Thursday, February 23, 2012

Advertising and user privacy

With Clickmaniac 2012 well in progress, the students in our class have a chance to take the role of an advertiser. We try to construct ads that cater to specific demographics, and perform analysis to separate the strategies that produces the most clickthroughs from the ones that generates nothing. While this is a very fine (and fun) exercise, when do we stop to consider the people on the other side? How do consumers, data collection, and privacy fit into the equation?

Before going any further, let's review how advertisers collect user information for targeting. Traditionally (unlike Facebook, which simply enumerates your profile), advertising networks set what's known as a "cookie" in your browser to give you a unique identity. There exists two types of cookies--first party cookies and third party cookies. First party cookies are designed to store your browsing state, for instance, if you've logged in to a website or not. These cookies are almost always essential to the proper functionality of a website. Third party cookies, on the other hand, are set by websites from other domains that happen to present content on the current page. In the case of advertising networks, the third party cookies are used to track your web surfing habits. For example, if you visit 5 websites, all of which display ads from a single network (e.g. DoubleClick, owned by Google), that ad network is able to track the exact path through which you move from one site to another. Not all hope is lost for the consumers, however. Many modern browsers implement some sort of privacy controls that allow users to fine-tune their settings pertaining to cookies. Many browsers, like Safari, even have certain privacy protections enabled by default.

Early last week, the Wall Street Journal reported that Google had been bypassing the privacy provisions of the mobile version of Safari for iOS. While the default settings in Safari were to block third party cookies, Google was using a workaround to still set these cookies. The result (one may debate whether this was intentional or not) was that DoubleClick tracking cookies were set, despite the user's preferences. The story caused widespread outrage as to the privacy violations incurred by the internet company. It was later shown that Facebook was doing the exact same thing.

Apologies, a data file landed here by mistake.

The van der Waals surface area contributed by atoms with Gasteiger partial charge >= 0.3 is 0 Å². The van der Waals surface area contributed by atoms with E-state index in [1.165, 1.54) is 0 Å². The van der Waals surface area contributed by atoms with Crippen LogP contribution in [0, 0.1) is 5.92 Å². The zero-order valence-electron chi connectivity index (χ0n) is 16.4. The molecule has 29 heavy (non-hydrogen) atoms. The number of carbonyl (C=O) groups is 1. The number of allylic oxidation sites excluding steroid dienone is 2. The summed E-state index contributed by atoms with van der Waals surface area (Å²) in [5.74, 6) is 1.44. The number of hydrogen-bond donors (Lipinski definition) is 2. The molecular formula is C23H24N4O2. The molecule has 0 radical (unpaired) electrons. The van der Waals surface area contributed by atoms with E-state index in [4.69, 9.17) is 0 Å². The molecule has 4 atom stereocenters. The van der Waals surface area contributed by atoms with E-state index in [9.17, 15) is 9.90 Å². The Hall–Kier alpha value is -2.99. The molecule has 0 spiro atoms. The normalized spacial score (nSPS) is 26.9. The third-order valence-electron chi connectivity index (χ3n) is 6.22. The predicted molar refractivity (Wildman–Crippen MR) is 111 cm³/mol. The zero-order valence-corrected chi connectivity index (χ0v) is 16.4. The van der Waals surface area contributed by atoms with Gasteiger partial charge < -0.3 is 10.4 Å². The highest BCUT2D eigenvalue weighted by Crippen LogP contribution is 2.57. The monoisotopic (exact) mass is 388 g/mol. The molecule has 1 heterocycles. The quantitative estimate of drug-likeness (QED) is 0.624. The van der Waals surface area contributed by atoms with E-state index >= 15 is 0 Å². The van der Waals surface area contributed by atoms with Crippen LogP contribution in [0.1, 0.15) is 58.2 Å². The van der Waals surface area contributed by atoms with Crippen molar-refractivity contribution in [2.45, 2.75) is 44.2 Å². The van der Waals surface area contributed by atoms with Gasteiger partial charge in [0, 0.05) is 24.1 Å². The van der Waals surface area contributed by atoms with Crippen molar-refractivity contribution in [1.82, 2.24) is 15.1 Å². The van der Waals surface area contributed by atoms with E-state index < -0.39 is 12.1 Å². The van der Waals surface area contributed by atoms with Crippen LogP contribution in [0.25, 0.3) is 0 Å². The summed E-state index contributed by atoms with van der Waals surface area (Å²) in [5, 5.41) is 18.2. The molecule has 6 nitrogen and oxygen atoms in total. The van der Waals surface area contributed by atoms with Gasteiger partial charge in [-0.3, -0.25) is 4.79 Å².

Around the same time last week, The New York Times Magazine ran another interesting story on how one retail chain, Target, was keeping track of customer shopping habits. In addition to assigning each customer a unique ID linked to their name and credit card for in store purchases, Target also obtained data of web surfing and shopping habits of their customers. In fact, the statisticians at Target had so much information from one particular customer's habits that they were able to tell she was pregnant even before her parents knew.

In light of these recent stories, we see that consumer privacy on the internet is still at its infancy. Just like car manufacturers had a responsibility of safety, which led to the seat belt, will internet companies develop responsibilities of their own in terms of protecting a user's personal information? As an advertiser, it's easy to get caught up in pushing the limits when it comes to reaching an audience, but when does it become too much?

1 comment:

  1. The fact that security settings of browsers are still not adequate (clever workarounds are possible) does bring out a deficiency. I suspect little can be done about restraining advertisers from trying everything in their power to get browsing data, but on the browser security settings side, more advanced and foolproof methods are warranted. More importantly, there is a need for general awareness among users about cookies, tracking and how to prevent them in the browser.